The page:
IMF head fears deeper global slowdown in 2009

LONDON (Reuters) - International Monetary Fund chief Dominique Strauss-Kahn said a lack of fiscal stimulus by governments to tackle the global slowdown may make a bad 2009 even worse, according to an interview released on Sunday.

The IMF nameplate is displayed on a wall at the headquarters during the World Bank/International Monetary Fund Spring Meetings in Washington April 11, 2008. REUTERS/Jonathan Ernst/files

Strauss-Kahn told BBC radio that the IMF may need to cut its next economic growth forecasts, due in January, referring to “2009 as really being a bad year”.

“I’m specially concerned by the fact that our forecast, already very dark ... will be even darker if not enough fiscal stimulus is implemented,” he said in an interview.

The IMF has called for fiscal stimulus -- higher government spending and temporary tax cuts -- worth $1.20 trillion, or 2 percent of global annual economic output, to fill the gap caused by slumping private demand following the credit crunch.

Britain has announced fiscal stimulus worth around 1 percent of output, and despite a “disturbing” level of public debt, Strauss-Kahn said more public borrowing would be the lesser of two evils.

“The question of having social unrest has been highlighted by journalists ... but it’s only part of the problem,” he said. “The problem is that all the whole society is going to suffer.”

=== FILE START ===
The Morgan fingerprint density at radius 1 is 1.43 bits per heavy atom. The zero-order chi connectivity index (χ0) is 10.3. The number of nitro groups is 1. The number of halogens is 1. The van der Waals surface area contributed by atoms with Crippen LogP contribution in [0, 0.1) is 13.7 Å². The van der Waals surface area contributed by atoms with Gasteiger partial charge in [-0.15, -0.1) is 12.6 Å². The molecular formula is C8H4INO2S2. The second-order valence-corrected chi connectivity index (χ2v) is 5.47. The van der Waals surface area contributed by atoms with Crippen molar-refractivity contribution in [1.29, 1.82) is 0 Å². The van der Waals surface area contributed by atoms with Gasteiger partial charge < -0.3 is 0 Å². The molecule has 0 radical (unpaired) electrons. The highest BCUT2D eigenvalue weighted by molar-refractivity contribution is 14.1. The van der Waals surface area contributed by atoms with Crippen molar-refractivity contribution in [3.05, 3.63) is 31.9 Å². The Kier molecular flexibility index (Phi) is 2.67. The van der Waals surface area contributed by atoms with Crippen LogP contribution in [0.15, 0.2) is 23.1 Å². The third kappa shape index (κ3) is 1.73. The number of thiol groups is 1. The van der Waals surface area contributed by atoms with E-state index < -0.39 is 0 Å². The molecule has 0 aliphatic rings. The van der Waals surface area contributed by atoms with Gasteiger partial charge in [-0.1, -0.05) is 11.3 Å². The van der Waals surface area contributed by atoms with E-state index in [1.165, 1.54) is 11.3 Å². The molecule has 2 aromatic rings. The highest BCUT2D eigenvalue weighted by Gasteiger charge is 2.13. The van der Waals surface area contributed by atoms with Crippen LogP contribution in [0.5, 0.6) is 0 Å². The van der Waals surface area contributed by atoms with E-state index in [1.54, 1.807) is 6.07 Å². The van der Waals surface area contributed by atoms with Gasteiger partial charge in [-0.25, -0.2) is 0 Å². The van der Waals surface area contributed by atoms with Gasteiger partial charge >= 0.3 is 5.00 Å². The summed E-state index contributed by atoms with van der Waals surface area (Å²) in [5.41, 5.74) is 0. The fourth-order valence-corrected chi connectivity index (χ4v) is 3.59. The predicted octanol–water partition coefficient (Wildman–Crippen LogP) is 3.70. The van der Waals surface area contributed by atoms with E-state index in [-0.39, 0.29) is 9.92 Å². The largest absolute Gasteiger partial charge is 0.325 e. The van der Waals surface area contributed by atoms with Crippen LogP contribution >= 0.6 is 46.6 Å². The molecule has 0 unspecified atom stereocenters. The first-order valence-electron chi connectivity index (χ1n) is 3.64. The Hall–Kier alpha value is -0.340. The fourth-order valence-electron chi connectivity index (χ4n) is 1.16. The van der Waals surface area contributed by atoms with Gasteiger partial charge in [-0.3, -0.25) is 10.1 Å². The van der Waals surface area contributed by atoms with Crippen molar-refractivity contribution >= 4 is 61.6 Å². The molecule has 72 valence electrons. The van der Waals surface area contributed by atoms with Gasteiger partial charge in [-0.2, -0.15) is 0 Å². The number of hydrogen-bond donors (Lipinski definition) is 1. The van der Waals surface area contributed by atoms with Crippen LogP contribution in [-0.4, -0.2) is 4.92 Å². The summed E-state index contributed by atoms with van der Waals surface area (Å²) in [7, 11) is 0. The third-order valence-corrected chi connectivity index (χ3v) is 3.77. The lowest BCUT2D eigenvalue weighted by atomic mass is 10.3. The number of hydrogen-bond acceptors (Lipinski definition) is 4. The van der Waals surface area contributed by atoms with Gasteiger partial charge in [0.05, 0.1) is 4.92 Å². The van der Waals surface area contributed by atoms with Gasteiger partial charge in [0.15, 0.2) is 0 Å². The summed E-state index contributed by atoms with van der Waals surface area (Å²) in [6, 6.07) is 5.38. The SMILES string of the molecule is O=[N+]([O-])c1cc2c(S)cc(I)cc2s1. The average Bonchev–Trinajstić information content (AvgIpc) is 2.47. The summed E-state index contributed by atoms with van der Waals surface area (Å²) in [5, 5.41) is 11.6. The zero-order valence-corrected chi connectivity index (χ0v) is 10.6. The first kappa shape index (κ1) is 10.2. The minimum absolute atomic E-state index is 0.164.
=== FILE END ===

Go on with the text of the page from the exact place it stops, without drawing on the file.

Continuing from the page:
“The threat is that big today that I think that between two different problems, increasing deficit -- which is never good -- and fighting against recession -- which is even worse -- we have to choose the less bad solution,” he said.

Strauss-Kahn dismissed recent criticism of higher government borrowing by German Finance Minister Peer Steinbrueck and European Central Bank President Jean-Claude Trichet, saying both men had traditionally taken a strong stance against heavy government borrowing.

Strauss-Kahn said help was unlikely to come from further global interest rate cuts -- or even a move to so-called quantitative easing, where central banks try to increase the volume of credit in the economy.

“We’ve probably reached a point today where the quantity of money in the economy is fine globally. The question is even with this liquidity banks are very reluctant to lend. The main thing we have to do today is to restore confidence,” he said.